In fact I was first to arrive in the church porch, and, grabbing a pen and a registration form on a clipboard, I sat down to fill in the information requested.
Two ladies joined me. Both were local, they told me. One was visiting for the second time, the other for the third. I asked them what had brought them.
‘Well, we’re such a throwaway society’, one told me. She’d brought a clock that had stopped working, and two pairs of secateurs for sharpening. ‘I don’t want to replace things when I could just come here!’
The second lady was wondering what to write in the ‘What’s wrong with it?’ box on her form. She showed us both a broken blender base. ‘What would you call that part?’ she asked. ‘A cog?’ She thought for a while. ‘Yes, it’s a cog!’ she said with conviction. She wrote the word down.
There was a steady stream of people arriving with various items for repair, and when the church doors swung open at ten sharp the queue in the porch was already more than a dozen strong.
It’s like finding your family, your tribe of people. We’re people who fix things.
I handed my numbered registration form to Rachel at the check-in desk. Depending on the category of the repair required, forms were being added to document trays labelled ‘Electrical’, ‘Computers/IT’, ‘Fabrics’, ‘Bicycles, lawnmowers, sharpening’, and ‘General’.
In due course Jane came and found me at one of the café tables. ‘Rebecca?’ Spotting my basket, she said: ‘Oh, that’s what we like to see!’ I reintroduced her to Teddy Edward and asked if she’d mind posing for a snap.
Photocall accomplished, I showed Crompton – and his injury – to Jane. ‘Interesting name!’ said her workbench neighbour, Marilyn. ‘I’ve got a bear called Willoughby!’ The repair team of ladies was a close bunch, with group assessments of items for repair happening around me while Crompton underwent his seam surgery.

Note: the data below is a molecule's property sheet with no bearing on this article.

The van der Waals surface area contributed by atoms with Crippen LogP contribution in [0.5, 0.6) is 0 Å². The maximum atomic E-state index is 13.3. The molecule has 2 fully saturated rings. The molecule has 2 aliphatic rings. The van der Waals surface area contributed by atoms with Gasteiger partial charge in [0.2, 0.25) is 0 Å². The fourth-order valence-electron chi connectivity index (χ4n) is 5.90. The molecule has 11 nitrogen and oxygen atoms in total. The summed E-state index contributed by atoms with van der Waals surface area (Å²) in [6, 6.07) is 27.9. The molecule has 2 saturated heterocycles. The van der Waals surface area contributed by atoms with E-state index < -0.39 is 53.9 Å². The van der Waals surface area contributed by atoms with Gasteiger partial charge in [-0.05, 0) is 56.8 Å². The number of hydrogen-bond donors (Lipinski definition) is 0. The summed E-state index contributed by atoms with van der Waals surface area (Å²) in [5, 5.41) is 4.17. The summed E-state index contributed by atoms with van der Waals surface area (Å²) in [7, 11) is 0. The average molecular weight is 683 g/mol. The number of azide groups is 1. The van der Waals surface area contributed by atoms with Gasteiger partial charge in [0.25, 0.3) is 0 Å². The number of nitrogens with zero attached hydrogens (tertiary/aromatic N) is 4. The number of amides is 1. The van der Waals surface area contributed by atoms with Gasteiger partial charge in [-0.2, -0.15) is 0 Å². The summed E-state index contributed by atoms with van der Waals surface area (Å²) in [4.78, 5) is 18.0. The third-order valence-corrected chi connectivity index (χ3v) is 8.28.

A volunteer came to show Jane a tweed suit with a tear in the jacket sleeve. Between them they looked at which part of the lining seam of either the skirt or the jacket would be best to unpick in order to access a hem with enough fabric to spare to repair the hole.
I asked Jane what the most interesting item she’d repaired had been. ‘I rebuilt a dragon once! It was being eaten by weevils.’ I must have looked surprised, because she went on to explain: ‘Well, they don’t call beanbags ‘beanbags’ for nothing!’
Jane told me that the oldest bear she’d repaired had been made in 1939. ‘I had to restuff it with ‘wood wool’ – we’ve got a whole bag of it’, she told me. ‘Sometimes we replace growlers in old bears, too. The voice part is made from fabric stiffened with glue, and those degrade really easily. The modern ones sound wrong, though, like a sick sheep.’
Some bear owners like to ‘test’ the work in progress. One toy that Jane had dealt with had been passed back to its owner several times, with ‘more!’ being the request each time it was handed back to her. ‘Well, I kept going,’ said Jane, ‘although if it had been up to me I’d’ve stopped stuffing ages before I actually did!’
As Jane finished her work on Crompton’s seam, I asked her what had made her start volunteering for the Repair Café. ‘We all love it’, she said. ‘It’s like finding your family, your tribe of people. We’re people who fix things.’
I had another chat with Rachel on the way out. ‘It’s so busy in here!’ She nodded. The church was buzzing: every café table was full, and at the repair tables hard work was in full swing. The grinding wheel had barely stopped, with everything from kitchen knives, scissors and garden tools being given diligent attention. Rachel told me that in the 40 minutes since I’d arrived she’d already registered 40 repairs.